Ballard and a team got to work on the submersible. It was called Argo. Meanwhile, Ballard hadn’t forgotten about the Titanic. In 1984, he decided to try again to find the shipwreck.

On August 24, 1985, Ballard and his team were back in the North Atlantic. This time they had Argo. They sent Argo down to the bottom of the ocean. Its cameras and video cameras clicked and buzzed. In a ship above, Ballard and his team watched as images came onto the screen. Argo worked perfectly!

In the coming days, Argo took pictures and videos of many things. There were boulders. There were huge holes in the sea bottom. There were plants that could grow without light. But there was no sign of the Titanic.


Ballard wanted to try again. But it was hard to get more money for another trip. He tried not to get upset. Instead, he thought about another dream he had.

He wanted to find a better way to explore the deep sea. Scientists could go deep underwater in a submersible. But the trips were dangerous. And submersibles couldn’t stay down for very long.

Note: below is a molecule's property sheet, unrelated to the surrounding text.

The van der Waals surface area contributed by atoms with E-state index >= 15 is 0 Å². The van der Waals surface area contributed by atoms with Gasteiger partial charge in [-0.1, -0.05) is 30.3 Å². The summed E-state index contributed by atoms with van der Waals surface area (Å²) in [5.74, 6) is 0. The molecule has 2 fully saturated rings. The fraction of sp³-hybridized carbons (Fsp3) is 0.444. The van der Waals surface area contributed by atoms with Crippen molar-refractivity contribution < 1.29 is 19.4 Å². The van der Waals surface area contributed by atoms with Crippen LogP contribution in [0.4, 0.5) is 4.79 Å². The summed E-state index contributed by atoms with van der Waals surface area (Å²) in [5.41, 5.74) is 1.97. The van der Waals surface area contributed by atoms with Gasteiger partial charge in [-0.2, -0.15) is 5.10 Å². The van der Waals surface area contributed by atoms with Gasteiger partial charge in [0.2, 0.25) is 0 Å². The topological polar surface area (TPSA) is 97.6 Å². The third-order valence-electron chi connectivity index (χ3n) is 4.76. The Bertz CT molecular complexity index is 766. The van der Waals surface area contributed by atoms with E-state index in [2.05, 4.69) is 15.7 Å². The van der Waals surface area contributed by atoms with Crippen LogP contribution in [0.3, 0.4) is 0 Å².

Ballard had a new idea: a remote-controlled submersible. No human needed to be inside. It had cameras to take pictures and record videos. Scientists could look at the pictures and videos while on a ship above.

Ballard and his team built the new submersible. They named it Argo. Ballard had not forgotten about the Titanic. He decided to look for it again.

On August 24, 1985, Ballard and his team went back to the Atlantic. This time they had Argo. They sent Argo down to the bottom of the ocean. Its cameras clicked and buzzed. From above, Ballard and his team watched images on the screen. Argo worked perfectly!

Argo took pictures and videos of many things. There were boulders. There were huge holes in the sea bottom. There were plants that could grow without light. But there was no sign of the Titanic.

What about the Titanic was so fascinating?

There was the ship, of course. At the time, the Titanic was the biggest moving object ever built. Few ships were as luxurious. But more than its powerful engines or beautiful first-class cabins, it was the heartbreaking tragedy of the sinking that captivated people like Ballard.

More than 1,500 people died in the sinking. And most of their deaths could have been prevented. The Titanic’s crew had been warned that icebergs were lurking in its path. Yet the Titanic’s captain kept the ship steaming across the ocean at close to top speed.